After porting Glom to maemo, the next target was Windows. Glom's dependencies are already ported to Windows, so getting it to work wasn't too hard, though some hacks were still necessary to get things going (see the Windows build instructions). Currently, only the client-only mode of Glom runs on Windows, but I hope the full version follows soon.
I installed Windows XP within a virtual machine on my laptop to do the port. The good thing is that this doesn't force me to leave my usual Linux environment, especially when I am not at home where I still have a desktop Linux machine. However, on the other hand compilation is slowed down pretty much, becoming really significant when compiling rather big C++ projects such as gtkmm and glom, probably due to memory constraints.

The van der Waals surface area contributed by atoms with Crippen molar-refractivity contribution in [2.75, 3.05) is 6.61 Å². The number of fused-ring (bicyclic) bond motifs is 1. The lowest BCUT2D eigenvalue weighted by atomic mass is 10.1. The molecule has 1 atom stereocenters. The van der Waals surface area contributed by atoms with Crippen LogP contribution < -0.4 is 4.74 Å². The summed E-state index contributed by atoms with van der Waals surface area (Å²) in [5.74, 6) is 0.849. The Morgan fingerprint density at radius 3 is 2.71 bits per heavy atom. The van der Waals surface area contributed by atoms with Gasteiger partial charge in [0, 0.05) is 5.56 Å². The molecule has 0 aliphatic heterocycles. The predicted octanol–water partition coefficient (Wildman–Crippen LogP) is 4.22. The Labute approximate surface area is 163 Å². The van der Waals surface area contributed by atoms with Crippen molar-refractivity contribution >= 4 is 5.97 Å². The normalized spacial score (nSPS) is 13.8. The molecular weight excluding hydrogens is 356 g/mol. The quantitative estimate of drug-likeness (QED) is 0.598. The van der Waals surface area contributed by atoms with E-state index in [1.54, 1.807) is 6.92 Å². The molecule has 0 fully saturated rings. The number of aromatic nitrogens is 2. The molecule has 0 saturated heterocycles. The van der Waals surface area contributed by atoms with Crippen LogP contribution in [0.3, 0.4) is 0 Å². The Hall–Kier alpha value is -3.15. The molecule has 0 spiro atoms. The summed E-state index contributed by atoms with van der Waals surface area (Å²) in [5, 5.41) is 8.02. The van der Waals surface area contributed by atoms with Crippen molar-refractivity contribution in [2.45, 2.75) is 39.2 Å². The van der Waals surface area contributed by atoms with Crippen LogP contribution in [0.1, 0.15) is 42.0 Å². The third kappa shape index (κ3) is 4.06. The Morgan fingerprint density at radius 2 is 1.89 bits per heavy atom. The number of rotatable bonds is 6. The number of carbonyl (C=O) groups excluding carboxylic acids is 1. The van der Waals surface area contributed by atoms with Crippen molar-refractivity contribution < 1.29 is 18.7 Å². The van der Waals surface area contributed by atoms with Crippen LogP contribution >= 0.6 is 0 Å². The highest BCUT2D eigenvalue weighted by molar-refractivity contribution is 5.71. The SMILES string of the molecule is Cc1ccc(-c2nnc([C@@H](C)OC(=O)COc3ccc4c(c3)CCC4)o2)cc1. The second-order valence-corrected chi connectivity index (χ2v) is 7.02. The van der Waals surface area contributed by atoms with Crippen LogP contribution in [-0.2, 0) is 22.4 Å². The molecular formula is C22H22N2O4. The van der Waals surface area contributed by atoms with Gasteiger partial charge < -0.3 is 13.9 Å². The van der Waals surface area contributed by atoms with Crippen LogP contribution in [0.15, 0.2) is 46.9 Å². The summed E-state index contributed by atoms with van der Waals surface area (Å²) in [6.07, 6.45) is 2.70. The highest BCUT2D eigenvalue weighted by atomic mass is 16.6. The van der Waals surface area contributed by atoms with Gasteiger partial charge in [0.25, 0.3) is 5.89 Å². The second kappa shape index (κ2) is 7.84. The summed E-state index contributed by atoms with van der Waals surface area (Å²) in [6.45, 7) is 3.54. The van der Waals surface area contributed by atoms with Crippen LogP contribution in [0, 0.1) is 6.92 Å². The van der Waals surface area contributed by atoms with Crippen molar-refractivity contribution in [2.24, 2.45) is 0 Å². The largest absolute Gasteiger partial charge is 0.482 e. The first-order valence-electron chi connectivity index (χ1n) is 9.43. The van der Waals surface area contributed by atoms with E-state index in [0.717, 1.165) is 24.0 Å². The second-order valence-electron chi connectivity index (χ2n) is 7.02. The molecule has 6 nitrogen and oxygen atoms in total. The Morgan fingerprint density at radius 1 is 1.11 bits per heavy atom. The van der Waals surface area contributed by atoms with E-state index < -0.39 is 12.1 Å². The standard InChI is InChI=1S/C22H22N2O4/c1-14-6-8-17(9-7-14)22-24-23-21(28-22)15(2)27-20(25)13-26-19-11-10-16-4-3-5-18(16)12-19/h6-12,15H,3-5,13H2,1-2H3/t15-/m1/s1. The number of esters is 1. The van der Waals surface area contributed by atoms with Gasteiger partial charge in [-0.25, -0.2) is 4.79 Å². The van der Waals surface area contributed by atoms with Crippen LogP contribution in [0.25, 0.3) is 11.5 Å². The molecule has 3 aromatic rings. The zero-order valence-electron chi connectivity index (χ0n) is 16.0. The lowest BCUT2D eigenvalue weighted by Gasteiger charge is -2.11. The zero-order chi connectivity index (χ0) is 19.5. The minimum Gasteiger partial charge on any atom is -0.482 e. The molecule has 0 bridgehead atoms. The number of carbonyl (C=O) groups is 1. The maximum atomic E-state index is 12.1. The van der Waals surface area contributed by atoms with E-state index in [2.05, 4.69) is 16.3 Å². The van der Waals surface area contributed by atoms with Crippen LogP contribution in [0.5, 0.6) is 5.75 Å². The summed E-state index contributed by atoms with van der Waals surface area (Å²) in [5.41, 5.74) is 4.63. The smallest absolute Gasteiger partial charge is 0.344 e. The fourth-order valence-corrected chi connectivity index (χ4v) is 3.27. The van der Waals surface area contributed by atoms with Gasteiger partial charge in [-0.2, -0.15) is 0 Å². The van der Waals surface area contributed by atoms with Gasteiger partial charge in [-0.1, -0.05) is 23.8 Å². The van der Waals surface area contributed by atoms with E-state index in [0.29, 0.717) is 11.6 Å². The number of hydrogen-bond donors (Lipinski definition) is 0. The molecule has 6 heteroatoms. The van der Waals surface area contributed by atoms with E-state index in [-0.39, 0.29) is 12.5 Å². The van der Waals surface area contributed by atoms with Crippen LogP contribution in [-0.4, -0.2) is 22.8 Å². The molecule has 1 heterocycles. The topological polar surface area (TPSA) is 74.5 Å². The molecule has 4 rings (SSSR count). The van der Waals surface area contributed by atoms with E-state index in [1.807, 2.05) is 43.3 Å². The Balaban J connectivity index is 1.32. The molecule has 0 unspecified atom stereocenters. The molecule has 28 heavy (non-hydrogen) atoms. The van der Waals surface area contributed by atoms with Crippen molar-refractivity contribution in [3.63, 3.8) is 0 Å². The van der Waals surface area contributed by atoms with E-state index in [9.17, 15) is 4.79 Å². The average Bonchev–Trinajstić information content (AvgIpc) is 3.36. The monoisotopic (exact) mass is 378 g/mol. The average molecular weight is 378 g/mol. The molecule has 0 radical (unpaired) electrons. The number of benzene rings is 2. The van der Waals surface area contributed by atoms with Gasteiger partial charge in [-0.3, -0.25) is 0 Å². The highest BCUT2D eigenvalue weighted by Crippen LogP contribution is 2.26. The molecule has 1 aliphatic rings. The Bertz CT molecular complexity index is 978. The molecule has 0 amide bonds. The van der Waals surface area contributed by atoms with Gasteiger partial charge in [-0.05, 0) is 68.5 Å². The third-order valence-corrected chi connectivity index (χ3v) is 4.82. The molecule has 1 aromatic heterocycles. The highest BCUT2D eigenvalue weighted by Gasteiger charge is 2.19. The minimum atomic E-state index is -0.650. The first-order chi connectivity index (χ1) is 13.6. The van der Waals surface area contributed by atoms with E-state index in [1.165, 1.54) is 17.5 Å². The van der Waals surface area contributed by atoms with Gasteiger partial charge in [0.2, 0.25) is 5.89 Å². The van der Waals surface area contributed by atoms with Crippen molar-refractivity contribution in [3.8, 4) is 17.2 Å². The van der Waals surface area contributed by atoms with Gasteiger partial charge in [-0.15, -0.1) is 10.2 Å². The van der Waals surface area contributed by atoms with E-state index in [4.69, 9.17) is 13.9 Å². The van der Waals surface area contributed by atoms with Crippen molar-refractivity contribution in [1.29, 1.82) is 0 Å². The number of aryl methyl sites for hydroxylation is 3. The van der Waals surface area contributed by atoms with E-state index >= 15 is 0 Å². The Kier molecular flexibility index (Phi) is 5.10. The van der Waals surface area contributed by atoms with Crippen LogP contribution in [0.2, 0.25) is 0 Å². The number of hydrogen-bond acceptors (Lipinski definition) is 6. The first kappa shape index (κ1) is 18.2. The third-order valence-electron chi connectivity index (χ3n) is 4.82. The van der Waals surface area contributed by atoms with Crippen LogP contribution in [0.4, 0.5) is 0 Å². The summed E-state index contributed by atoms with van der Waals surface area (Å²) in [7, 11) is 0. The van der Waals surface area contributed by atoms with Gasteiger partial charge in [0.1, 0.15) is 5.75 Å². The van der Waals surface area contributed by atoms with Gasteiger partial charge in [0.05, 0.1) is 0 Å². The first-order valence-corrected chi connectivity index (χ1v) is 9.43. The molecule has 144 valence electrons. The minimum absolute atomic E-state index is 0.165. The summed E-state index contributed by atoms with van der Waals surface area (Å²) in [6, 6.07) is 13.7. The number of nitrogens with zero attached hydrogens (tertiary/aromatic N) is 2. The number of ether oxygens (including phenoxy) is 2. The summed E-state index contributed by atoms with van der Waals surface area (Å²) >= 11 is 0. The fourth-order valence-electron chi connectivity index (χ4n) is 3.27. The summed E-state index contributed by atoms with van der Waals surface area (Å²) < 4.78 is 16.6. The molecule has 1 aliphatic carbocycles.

As always, pictures say more than a thousand words, so enjoy. The third screenshot shows a weird problem when scrolling directly after connecting to the database. The bug disappears when minimizing and re-maximizing the window. The screenshots are truncated to the left because the Glom Window requires more space than the 800x600 assigned to the virtual machine for the Small Business Example (which the screenshots are from). I could also use 1024x768 (the laptop has 1280x800), but I like to have a terminal or other windows next to the VM, and I don't like scrollbars in it either. Other drawbacks the current version suffers from and which I am going to tackle within the next days are listed in the Glom Wiki.